Mentoring and coaching - a central role in CPD
Over many years CUREE has reviewed and analysed the evidence of what works in professional development for teachers. The conclusion that stands out is that professional development is much more likely to be successful when it involves collaboration between staff and that effective mentoring and coaching is key to this professional development.
The evidence shows that when teachers worked together on a sustained basis (over at least one term but more usually two or three terms), this collaborative and sustained CPD was linked to positive effects on:
- students' learning, motivation and outcomes
- teachers' commitment, beliefs, attitudes, self-esteem and confidence in making a difference to their pupils' learning
- teachers' repertoires of strategies and their ability to match their teaching approaches to pupils' different needs
- teachers' attitudes to their pupils, the curriculum and to learning, and
- teachers' commitment to CPD.
What factors in CPD are linked to positive benefits?
CPD that was linked to these positive benefits usually involved:
- peer support (in pairs or small groups) to encourage, extend and structure professional learning, dialogue and experimentation - in combination with
- specialist support, including modelling, workshops, observation, feedback, coaching, introducing a menu of research-based strategies for enhancing learning
- planned meetings for structured discussion -including exploring evidence from the teachers’ classrooms about their experiments with new approaches and of their beliefs about teaching, the subjects being explored and their learners
- processes for sustaining the CPD over time to enable teachers to embed the practices in their own classroom settings - including informal day-to-day discussions and observations between teachers, and using work they would have to do anyway (such as lesson planning and designing schemes of work or curriculum development) in workshops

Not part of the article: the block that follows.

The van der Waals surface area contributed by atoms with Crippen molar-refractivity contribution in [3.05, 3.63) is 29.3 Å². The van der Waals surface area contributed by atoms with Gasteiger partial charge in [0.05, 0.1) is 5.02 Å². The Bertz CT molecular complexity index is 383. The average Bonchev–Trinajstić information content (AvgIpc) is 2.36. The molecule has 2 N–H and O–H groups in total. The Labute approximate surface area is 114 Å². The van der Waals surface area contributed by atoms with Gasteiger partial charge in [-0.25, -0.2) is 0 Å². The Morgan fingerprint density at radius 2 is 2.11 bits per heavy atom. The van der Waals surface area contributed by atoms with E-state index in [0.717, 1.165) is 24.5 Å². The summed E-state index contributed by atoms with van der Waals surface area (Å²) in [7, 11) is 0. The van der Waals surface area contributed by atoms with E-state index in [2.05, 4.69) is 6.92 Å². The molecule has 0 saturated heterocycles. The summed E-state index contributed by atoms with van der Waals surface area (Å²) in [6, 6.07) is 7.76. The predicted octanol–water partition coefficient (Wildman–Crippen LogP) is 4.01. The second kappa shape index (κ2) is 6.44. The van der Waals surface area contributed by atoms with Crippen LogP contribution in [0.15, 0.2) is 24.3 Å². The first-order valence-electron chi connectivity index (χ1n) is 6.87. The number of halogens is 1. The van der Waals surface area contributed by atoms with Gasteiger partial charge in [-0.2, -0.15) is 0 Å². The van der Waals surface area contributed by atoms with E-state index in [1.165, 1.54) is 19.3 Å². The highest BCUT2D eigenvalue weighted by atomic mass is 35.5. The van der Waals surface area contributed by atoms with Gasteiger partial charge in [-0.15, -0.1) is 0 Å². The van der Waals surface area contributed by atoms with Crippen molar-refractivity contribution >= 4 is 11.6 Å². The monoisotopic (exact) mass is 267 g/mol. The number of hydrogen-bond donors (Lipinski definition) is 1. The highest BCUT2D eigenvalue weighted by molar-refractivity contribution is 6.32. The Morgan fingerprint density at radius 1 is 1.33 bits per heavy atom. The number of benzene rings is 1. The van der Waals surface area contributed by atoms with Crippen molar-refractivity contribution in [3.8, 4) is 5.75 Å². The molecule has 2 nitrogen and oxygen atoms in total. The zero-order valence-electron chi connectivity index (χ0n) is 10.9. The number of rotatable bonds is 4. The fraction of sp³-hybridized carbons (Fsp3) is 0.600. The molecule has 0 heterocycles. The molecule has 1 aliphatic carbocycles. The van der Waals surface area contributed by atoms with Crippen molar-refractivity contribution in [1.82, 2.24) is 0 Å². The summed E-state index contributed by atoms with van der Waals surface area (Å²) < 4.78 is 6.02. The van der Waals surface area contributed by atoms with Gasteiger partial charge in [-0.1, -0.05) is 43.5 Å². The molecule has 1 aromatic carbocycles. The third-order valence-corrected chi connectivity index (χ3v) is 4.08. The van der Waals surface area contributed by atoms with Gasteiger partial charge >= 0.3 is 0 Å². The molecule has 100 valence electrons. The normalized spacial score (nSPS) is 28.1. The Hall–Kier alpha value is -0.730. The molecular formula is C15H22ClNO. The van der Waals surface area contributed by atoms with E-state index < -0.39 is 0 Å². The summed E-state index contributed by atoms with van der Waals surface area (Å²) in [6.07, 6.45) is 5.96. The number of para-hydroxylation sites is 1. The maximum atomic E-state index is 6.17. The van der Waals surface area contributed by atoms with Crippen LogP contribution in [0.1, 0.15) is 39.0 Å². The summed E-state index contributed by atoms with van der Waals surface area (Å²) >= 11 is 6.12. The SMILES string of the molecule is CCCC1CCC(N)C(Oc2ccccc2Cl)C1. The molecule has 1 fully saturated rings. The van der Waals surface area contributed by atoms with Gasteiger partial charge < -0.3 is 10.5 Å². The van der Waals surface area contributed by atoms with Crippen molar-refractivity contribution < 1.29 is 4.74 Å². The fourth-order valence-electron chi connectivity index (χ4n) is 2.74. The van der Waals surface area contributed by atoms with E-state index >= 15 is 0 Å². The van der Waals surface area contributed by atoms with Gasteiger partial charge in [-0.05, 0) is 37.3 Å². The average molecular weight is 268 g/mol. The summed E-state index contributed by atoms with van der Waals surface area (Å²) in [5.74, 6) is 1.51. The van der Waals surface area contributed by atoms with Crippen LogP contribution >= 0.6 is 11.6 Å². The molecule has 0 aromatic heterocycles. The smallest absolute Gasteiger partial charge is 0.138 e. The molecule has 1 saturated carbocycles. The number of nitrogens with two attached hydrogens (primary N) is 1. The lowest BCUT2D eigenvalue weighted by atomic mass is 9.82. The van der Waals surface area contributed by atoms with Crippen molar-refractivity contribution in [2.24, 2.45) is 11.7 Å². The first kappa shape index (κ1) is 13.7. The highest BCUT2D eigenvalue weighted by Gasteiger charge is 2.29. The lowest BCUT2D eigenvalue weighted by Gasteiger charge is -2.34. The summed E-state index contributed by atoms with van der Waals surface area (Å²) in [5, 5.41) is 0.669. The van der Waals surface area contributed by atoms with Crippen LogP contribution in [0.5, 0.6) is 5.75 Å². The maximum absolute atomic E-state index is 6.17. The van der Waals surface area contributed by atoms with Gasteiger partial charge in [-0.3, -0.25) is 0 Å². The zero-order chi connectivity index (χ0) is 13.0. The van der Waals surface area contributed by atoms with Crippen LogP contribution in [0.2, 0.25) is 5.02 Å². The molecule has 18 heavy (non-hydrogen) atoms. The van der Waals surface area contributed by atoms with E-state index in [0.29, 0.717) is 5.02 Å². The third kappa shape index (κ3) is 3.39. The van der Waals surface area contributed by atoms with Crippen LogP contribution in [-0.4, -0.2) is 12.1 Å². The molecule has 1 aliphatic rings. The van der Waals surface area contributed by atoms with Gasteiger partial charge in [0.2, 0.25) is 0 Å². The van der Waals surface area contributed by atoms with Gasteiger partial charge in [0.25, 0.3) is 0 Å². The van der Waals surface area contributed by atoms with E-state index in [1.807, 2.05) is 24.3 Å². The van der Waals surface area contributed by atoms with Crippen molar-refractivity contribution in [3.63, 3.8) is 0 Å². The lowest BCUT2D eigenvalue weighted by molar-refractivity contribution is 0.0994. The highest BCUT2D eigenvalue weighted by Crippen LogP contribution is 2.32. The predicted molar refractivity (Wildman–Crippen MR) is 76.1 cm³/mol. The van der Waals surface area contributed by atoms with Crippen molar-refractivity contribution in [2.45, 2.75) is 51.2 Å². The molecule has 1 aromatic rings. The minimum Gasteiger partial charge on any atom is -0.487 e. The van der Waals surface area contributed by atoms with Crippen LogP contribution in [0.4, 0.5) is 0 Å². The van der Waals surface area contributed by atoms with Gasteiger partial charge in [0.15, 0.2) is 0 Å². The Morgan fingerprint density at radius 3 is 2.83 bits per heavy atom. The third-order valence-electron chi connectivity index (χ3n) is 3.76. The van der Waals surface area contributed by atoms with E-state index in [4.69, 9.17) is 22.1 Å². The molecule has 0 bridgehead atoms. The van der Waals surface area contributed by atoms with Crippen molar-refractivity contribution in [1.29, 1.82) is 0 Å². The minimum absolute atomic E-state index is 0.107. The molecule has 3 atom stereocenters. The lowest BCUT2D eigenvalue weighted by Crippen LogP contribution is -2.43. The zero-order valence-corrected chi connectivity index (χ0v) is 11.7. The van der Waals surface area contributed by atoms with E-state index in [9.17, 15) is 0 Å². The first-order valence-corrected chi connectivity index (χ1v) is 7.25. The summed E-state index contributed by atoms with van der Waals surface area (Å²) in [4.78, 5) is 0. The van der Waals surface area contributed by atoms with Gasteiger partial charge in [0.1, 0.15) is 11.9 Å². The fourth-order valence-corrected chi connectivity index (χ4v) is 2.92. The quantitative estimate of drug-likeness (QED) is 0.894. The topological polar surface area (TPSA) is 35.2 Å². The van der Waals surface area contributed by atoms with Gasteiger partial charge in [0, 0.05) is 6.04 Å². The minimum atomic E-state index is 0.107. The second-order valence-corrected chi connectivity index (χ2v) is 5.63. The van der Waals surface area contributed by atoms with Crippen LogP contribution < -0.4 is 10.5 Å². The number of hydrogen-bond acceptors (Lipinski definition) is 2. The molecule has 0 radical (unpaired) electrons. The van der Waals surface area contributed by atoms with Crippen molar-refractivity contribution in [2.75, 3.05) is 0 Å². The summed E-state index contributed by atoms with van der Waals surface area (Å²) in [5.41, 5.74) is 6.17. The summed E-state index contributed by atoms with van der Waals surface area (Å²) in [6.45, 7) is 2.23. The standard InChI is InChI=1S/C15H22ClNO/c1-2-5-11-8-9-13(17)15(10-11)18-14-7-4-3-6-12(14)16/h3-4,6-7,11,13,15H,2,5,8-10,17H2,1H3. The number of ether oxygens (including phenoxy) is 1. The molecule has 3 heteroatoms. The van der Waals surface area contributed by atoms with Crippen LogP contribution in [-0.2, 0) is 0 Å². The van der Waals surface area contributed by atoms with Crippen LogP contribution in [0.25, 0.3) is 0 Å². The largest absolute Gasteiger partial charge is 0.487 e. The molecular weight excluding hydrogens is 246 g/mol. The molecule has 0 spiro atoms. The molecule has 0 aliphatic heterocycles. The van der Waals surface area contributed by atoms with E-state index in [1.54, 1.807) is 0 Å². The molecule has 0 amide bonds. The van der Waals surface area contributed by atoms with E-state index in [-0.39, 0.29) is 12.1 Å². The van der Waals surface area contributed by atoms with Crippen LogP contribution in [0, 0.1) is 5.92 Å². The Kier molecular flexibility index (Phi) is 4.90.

- recognition and analysis of teachers' individual starting points and building on what they know and can do already
- developing teachers' ownership of their learning, by offering them scope to identify or refine their own learning focus (within a menu set by the programme or the school), and to take on a degree of leadership in their CPD, and
- a focus on pupil learning and pupil outcomes, often explicitly as a way to analyse starting points, structure development discussions and evaluate progress, both formatively and summatively.
The central role of peer support and specialist support was explored further in the creation of the National Framework for mentoring and coaching. A document regularly referred to across the system and underpinning the approaches of many professional development programmes, the Framework offers us a distillation of the principles, concepts and skills of coaching and mentoring.
To help schools to benefit from the evidence base in practical and engaging ways whilst developing their own approach to mentoring and coaching, CUREE produced a suite of materials that can be used as part of development programmes within individual schools, colleges or clusters called Effective Mentoring and Coaching. Consisting of six different packs which cover the areas of Specialist coaching, Co-coaching, Mentoring and Whole school development, the packs support CPD leaders to run development for mentors, coaches and professional learners and build on the evidence about what has a positive impact for students.
We have also brought together a range of resources relating to mentoring and coaching to help you understand the evidence underpinning these developments.